Can Gamification Win at Employee Engagement?

employee engagement circle of life

Disengaged employees cost the U.S. $450 billion to $550 billion a year in lost productivity. These employees are more likely to steal from their companies, negatively influence their coworkers, miss workdays, and drive customers away. Sounds like a lot, right?


The way that companies engage their employees must evolve with the times (and the generations) in order to keep employees happy and productive. In my opinion, practices recommended by employee engagement experts, such as Gallup, are way too generic – and kind of old school – to really solve employee engagement issues. Many companies are wising up to that and new companies with new ideas are emerging in the marketplace.


I was recently introduced to the concept of “gamification”. When I first heard this word, I thought it sounded incredibly tacky and kind of juvenile – more of an idea of treating employees like school children instead of functioning adults. However, it is actually a concept that encourages companies to treat their employees like a game treats its players.


A company called Badgeville has developed a platform that puts gamification into action. The platform is obviously a little pricey, but the principle of it can be translated into any company culture. Here are a few principles to consider when you’re evaluating your current state of employee engagement:

4 Pillars of Employee Engagement

Encourage competition. Even though you’re not running a sales-oriented organization, encouraging healthy competition among your employees is totally healthy and incredibly effective. Create a leaderboard, either digital or printed, that can be seen by everyone in the organization and keep track of how many volunteers each employee recruits, how many fundraising dollars they can bring in, or even how many donor thank you letters they write. Incentives always make it more exciting, but can be something simple like coffee with the founder, first dibs on the new shipment of office supplies, or a personal profile to be shared with the entire organization.


Reward good work. Taking it all the way back to Mario Brothers, when Mario knocked into the brick box that had a mushroom in it, he grew into a bigger character. This was a reward for finding this treasured item. Take that mentality and apply it to your team. If someone does something that’s innovative, reward him or her. Don’t make this an incentive, but a genuine gesture when things go well. And when it makes sense, be sure to compensate them for their good work. While many don’t join the nonprofit industry for money, raises – even small ones – are always a great way to keep employees happy.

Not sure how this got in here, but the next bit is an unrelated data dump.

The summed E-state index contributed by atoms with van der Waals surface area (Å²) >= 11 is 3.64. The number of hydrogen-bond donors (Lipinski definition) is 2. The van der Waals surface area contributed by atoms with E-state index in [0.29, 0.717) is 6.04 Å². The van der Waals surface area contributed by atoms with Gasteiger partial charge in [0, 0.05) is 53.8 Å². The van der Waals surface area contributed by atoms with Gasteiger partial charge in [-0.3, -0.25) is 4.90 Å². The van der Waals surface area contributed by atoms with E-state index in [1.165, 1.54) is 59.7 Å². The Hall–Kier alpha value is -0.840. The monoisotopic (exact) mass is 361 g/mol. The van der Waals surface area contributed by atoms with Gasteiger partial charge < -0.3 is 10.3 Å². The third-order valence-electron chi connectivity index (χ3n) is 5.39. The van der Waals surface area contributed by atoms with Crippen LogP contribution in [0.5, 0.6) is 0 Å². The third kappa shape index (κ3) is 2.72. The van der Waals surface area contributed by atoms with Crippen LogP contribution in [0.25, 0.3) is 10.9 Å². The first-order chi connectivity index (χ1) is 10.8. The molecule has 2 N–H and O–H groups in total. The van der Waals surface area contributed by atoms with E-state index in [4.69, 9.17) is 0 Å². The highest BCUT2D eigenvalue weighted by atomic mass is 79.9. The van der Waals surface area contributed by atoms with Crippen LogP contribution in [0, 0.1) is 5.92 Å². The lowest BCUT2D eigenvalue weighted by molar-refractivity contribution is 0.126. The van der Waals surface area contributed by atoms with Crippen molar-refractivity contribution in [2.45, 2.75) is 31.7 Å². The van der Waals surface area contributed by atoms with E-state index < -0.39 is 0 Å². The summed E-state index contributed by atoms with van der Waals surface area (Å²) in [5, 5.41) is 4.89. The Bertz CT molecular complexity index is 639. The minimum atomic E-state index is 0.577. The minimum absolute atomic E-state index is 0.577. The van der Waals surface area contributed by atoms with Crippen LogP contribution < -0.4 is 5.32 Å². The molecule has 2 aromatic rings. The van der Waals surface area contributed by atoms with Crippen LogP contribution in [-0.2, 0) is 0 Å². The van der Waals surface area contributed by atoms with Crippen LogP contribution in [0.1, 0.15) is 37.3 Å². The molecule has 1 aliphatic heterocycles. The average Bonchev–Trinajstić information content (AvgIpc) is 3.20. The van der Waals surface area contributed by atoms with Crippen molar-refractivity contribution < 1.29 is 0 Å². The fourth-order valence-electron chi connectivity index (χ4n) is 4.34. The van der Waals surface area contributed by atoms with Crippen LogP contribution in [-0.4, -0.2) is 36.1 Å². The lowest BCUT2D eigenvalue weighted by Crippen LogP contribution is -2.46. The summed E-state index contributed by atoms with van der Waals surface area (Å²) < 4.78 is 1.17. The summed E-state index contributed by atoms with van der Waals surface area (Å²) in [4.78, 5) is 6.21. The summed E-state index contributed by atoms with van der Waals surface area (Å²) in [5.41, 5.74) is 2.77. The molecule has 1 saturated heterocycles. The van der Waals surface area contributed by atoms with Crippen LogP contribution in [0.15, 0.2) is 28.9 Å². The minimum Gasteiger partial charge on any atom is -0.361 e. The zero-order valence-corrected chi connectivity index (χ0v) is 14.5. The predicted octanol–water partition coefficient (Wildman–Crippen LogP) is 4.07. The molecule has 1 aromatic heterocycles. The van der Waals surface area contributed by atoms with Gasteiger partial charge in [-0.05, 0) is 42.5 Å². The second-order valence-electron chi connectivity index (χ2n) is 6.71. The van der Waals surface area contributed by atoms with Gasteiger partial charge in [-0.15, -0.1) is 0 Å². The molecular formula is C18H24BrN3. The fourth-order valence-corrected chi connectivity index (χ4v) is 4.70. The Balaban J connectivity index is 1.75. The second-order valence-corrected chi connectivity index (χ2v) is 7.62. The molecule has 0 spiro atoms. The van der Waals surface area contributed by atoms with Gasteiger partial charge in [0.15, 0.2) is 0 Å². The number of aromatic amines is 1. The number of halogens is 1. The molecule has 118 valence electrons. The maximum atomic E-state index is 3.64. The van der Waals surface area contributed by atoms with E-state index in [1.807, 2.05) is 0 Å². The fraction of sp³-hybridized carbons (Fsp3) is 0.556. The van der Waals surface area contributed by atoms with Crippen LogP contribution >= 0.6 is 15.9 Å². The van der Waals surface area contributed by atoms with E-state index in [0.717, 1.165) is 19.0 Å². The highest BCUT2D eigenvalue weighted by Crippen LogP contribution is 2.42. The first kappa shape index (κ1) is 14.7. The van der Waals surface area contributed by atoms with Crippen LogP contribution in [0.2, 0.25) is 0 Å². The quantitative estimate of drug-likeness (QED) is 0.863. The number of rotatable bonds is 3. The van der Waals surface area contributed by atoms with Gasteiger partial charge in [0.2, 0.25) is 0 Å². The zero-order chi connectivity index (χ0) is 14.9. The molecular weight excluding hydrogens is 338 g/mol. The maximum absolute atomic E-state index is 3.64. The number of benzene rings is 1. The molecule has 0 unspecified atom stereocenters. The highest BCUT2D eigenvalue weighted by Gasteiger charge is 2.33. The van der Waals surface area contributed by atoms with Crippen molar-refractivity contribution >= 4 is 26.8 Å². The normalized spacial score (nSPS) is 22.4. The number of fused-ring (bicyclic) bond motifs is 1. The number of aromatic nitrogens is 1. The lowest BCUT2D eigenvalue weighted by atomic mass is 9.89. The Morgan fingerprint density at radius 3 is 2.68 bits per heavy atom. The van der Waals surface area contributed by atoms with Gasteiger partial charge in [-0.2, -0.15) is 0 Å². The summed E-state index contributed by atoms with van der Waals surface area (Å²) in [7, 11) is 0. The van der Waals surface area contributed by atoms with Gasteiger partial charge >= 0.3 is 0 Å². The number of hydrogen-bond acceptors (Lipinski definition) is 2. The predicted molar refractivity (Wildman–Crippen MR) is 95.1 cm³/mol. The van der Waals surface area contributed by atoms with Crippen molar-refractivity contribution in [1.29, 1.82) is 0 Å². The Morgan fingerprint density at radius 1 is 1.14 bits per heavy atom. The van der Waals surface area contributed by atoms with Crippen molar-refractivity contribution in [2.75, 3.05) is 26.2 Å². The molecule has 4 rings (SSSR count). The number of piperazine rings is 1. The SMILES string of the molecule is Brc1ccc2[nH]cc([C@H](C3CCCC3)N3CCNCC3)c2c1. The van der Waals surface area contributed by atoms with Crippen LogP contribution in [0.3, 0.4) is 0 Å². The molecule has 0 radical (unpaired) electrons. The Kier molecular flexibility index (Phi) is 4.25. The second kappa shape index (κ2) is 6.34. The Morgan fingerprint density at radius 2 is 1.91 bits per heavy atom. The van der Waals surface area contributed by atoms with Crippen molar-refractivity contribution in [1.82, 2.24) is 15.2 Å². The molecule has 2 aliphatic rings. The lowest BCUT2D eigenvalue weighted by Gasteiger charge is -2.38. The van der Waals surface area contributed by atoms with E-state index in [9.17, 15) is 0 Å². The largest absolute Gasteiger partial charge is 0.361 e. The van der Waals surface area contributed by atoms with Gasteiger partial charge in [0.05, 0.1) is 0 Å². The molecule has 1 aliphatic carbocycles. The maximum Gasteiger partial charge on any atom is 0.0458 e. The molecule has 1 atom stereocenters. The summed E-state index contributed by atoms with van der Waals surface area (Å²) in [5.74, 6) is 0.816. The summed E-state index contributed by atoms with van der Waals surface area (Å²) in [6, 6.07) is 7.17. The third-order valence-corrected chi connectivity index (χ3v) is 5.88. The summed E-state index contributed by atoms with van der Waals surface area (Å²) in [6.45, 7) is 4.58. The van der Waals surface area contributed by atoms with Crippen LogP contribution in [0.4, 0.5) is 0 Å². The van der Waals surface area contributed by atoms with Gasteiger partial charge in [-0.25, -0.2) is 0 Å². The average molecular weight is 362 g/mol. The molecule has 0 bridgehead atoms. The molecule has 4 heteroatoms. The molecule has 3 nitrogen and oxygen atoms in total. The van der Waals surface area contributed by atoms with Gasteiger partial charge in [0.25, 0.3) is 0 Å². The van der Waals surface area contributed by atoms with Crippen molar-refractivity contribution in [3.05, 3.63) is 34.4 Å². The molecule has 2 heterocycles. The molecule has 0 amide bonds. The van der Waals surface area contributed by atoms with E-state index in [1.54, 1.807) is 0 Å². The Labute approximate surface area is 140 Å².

Recognize milestones (and properly compensate them). If an employee reaches a milestone, make sure they’re adequately compensated for that effort. Reached a year of service? Here’s an extra day of vacation. You put in 60 hours and it’s only Thursday? Take a half day tomorrow. You launched that new fundraising campaign and it’s already pulled in more than three campaigns combined from last year? I’d like to give you a raise.


Encourage, incentivize, and help to develop the next step. I find in corporations, the next step is not always clear for those of us who don’t really see our next step as managing others. Traditional working structures are slowly fading and the idea that senior management needs to have time on their side rather than great, effective ideas is becoming a thing of the past (example: Facebook being launched and lead by a then-college student). Don’t pigeon hole your employees into a “climbing the corporate ladder” way of working. If they’ve found the cheat code, let them skip to the next level.


This article expands a little bit on the gamification concept. Are you using any gamification techniques at your organization? How is it working?